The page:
I got diagnosed with bipolar disorder, but I don’t meet the criteria anymore. Rejecting the story I was told about bipolar being a permanent aspect of my identity that could only ever get worse allowed me to step back and identify the causes of my extreme mood states, most of which had to do with the way that I was trying desperately to fit myself into the ideal of a “normal person” to the detriment of my health.
When I began to lean into the messy, awkward, painful parts of myself, accepting the socially unacceptable and the limits I’d been trying to push past, my moods got less intense, and my distress eased. I didn’t push through hardship and come out the other side victorious, I stopped and turned around, and started saying no.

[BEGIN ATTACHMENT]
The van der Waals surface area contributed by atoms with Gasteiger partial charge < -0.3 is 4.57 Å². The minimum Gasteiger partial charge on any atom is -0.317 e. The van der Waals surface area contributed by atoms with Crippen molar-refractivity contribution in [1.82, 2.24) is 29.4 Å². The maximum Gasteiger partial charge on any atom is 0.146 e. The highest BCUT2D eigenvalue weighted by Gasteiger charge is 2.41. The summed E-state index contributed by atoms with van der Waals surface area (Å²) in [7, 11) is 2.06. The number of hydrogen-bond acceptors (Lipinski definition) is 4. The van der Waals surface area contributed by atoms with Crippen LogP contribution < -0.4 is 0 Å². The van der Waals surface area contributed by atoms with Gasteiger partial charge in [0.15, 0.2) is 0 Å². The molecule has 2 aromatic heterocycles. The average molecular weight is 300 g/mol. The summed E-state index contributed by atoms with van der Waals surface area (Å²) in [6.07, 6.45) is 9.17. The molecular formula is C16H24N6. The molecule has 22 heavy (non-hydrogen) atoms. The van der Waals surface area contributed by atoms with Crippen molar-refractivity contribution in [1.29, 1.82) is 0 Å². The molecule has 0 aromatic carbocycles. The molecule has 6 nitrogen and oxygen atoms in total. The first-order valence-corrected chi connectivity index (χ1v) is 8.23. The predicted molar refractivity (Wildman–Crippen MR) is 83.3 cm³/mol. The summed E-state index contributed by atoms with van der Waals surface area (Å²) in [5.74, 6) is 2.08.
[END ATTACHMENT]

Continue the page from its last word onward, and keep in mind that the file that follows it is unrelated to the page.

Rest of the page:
I don’t struggle with “executive dysfunction” much anymore because I don’t try to do things in a linear, mono-focused way. It’s not that I healed or embraced my superpower or whatever — I just stopped fighting myself.
Do I still forget everything all the time? Yes! Do I take forever to start projects and then abandon them? Constantly. Do I get sucked into random rabbit holes of interest and lose entire days of my life? All the time. But I refuse to feel bad about these things or call them disordered. The problem is society’s rigid, narrow rules for what is an acceptable way to be a person, not the fact that I fall outside of them.